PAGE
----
I’m currently planning on starting ATP this March, and am looking at loan options. I was accepted by Sallie Mae and they offered a fixed rate of 11.25%. My post graduation monthly payment would be close to $1200. Did anyone have a similar situation? Was the post graduation payment manageable? Any advice? All responses are welcomed and appreciated!
Am near finishing my program, I selected the Sallie Mae payment that offered the $25/mo. payment, to get a lower rate. There was recently another posting about loan repayment (How to Pay Back the Loan). After I fully am vested in my career and signed, I plan to refinance to get a lower interest rate. Mine is well near 12.35%, with a cosigner…it’s nuts! I argued with Sallie Mae and they wouldn’t negotiate anything better with me, I even used some of my previous financial experience with underwriting lenders.
First and foremost congrats on your decision. There’s really no better first step towards a career in aviation.
As for the loan I know many people like Brady look to refinance as soon as they’re more stable and fine themselves in a better position. It’s also possible to defer your payments for a while until you have more income (but you will of course incur much more interest). Also if when hiring starts up again, I’m certain we’ll be looking at Tuition Reimbursements again (though no one knows quite when?).
As for the payments being able that entirely depends on you and your personal situation. If you’re living at home with min expenses it’s obviously easier than if you’ve got a family of 4, a mortgage and car payments.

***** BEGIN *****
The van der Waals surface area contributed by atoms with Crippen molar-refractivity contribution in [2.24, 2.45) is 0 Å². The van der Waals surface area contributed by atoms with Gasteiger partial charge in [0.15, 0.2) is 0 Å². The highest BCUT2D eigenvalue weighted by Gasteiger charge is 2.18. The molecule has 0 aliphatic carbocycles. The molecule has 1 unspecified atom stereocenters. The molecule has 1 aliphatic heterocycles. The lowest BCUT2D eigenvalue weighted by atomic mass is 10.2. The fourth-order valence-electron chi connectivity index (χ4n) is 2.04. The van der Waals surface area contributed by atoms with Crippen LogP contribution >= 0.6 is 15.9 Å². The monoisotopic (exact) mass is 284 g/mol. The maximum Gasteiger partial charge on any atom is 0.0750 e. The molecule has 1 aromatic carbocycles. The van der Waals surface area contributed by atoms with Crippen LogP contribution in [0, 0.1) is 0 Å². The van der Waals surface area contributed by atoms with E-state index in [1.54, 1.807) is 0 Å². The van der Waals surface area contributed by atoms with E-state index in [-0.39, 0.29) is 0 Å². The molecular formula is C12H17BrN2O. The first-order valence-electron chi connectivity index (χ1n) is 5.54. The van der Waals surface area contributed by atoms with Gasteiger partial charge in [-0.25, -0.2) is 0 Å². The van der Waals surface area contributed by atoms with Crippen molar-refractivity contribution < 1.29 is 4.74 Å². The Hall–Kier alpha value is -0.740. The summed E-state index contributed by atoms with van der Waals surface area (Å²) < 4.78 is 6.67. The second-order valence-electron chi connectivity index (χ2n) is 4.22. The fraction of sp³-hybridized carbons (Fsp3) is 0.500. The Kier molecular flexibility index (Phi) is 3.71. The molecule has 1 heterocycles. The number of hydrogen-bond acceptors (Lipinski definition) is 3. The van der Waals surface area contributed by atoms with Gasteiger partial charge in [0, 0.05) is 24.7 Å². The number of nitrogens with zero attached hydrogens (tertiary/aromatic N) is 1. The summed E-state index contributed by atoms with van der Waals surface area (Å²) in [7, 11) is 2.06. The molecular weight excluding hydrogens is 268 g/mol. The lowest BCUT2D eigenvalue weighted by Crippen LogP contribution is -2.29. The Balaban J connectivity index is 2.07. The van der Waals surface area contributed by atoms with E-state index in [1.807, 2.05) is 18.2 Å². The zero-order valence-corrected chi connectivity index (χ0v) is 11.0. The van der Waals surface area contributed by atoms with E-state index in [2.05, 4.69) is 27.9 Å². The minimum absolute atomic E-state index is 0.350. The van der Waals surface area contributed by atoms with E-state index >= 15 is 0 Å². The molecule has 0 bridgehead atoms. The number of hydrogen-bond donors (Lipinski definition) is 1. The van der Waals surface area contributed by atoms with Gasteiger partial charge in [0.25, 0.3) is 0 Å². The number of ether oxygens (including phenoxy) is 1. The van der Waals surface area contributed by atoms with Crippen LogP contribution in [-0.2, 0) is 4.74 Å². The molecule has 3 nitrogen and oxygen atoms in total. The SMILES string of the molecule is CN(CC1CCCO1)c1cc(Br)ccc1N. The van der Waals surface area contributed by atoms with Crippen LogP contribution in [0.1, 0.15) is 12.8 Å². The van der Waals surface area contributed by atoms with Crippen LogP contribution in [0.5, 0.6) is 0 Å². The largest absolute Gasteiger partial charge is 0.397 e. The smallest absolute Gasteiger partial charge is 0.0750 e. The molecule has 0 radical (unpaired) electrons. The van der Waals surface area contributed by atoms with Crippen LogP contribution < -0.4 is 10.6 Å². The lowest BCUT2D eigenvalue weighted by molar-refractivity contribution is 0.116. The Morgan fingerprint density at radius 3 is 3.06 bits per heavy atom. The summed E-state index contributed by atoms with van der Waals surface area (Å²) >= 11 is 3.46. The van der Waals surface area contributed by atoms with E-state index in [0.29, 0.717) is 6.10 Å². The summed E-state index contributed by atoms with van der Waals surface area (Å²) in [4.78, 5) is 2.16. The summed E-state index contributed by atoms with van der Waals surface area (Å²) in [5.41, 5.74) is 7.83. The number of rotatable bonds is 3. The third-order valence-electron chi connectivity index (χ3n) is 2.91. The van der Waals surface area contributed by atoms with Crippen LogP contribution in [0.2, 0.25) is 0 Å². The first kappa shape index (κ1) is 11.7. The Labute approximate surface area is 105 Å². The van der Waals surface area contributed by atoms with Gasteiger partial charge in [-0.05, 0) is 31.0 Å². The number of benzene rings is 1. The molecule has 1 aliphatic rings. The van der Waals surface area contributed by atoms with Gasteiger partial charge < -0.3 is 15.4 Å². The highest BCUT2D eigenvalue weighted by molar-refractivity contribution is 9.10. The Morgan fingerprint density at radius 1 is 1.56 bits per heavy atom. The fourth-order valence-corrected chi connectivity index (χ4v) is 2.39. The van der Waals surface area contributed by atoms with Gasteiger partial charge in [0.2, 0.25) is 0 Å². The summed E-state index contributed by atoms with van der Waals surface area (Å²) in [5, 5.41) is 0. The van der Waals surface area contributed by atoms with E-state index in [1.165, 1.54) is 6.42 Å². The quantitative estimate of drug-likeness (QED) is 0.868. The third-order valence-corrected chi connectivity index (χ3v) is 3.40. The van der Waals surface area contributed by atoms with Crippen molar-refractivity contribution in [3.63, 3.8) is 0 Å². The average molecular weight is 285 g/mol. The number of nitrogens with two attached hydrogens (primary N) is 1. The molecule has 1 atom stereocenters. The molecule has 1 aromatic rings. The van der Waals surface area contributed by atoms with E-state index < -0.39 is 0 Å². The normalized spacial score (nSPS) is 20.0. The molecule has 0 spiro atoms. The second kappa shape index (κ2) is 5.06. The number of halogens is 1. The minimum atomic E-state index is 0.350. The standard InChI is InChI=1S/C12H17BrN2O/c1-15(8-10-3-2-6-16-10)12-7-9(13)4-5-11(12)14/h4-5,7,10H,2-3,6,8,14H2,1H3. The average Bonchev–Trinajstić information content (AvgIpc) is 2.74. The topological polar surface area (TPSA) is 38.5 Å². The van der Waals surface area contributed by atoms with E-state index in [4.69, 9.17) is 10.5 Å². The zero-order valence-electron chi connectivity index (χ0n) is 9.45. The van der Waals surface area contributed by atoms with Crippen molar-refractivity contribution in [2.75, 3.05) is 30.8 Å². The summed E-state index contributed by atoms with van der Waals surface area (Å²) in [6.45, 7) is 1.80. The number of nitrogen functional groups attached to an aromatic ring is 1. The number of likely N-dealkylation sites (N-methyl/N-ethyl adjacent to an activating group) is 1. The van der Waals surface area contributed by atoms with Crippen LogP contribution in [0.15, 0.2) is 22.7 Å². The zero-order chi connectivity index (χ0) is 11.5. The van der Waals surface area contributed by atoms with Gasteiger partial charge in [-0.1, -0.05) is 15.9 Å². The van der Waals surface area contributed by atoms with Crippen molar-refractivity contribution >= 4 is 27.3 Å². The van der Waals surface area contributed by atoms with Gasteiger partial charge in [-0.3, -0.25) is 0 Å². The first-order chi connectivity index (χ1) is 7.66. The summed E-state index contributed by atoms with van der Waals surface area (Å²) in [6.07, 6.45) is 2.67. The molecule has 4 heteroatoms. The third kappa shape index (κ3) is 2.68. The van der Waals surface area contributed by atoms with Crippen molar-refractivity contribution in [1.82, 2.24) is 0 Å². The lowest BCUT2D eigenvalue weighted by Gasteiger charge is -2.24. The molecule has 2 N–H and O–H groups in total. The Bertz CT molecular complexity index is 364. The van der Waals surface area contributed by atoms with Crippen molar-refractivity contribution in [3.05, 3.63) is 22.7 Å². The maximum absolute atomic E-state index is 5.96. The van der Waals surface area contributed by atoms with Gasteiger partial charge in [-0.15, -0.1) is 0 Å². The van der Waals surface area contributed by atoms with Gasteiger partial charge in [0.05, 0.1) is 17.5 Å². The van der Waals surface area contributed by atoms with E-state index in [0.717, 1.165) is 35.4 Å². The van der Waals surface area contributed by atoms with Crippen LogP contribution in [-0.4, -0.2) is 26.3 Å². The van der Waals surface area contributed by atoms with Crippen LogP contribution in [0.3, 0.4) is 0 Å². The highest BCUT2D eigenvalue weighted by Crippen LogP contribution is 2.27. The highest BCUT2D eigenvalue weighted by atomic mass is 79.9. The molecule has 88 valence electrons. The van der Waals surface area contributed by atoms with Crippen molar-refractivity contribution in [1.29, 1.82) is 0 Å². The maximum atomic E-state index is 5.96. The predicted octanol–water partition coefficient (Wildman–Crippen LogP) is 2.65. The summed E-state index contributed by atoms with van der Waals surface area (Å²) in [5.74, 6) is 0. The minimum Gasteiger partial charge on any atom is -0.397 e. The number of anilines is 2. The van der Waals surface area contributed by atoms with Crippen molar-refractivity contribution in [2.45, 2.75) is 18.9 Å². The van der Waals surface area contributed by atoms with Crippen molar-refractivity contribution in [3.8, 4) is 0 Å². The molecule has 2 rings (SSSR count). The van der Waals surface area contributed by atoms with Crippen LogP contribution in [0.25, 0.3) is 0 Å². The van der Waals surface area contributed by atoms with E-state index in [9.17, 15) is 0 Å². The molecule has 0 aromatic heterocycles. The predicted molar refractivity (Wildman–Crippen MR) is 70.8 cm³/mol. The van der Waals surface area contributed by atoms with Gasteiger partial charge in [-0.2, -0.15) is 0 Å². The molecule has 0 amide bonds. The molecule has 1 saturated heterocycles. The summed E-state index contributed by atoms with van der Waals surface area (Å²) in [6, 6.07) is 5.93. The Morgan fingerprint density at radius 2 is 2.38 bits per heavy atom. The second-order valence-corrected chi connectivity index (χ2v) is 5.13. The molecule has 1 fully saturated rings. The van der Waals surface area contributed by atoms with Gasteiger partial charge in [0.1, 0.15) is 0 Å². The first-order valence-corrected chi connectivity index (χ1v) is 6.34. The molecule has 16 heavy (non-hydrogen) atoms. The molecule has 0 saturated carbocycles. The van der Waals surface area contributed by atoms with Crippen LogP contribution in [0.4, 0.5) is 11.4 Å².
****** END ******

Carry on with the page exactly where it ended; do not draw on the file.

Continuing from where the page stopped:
My loan with SM was 9.125%. I started receiving Tuition Reimbursement as a CFI and that made a huge difference. I refinanced my loan during my second year at Horizon down to 5%.
A few things to keep in mind, you get a good grace period after you graduate from atp before you have to start paying it off (I think mine was 3 months but you may be able to extend it to 6). During that time try saving as much your income as possible to prepare. At the time, I had tuition reimbursement programs as an option so that helped but hopefully by the time you graduate those programs will be an option again. That would entirely cover your loan payment. But if not, find atp locations with instructor openings with low cost of living and maybe live with a few other instructors or in the atp housing to keep costs down. It’s tight but manageable. Once you’re a little more settled try to refinance to get that interest rate down. I’m in the process of that now and know some of my peers who got it as low as 3%.
You will certainly not be eating steak dinners every night, but it is manageable. Have you spoken with Kirk in Financing about ways to reduce the payments?
Revisiting this thread to try and get some answers so hopefully you can help? Im aware different airlines offer different reimbursement options but how does it work exactly? Referring to the financial assistance sheet provided, some airlines give tuition/bonuses or both. Would you be able to give a scenario of what this could look like over a time period?
Thanks in advance.
Tuition reimbursement programs are tied to cadet/pathway programs. They way those work, after you finish all your ratings as a student you apply to each cadet program. Once accepted you can opt in to tuition reimbursement. Each program varies a bit but generally speaking each month the airline will pay directly to your lender to cover the loan payment. It can be a flat rate per hour you fly or just a flat amount per month up to a capped amount.
Then if they happen to also have sign on bonuses, typically that factors in to the total payout. For example, $15,000 bonuses can be up to $10,000 paid out in tuition reimbursement and then an additional $5k as a sign on bonus when you meet ATP mins and start class with that airline.
My apologies, I have only seen this post after I created a separate topic post along the same subject. Thank you for the response though!
No worries! I was just about to go respond over on that thread. Not sure I can follow @Adam’s motivational speech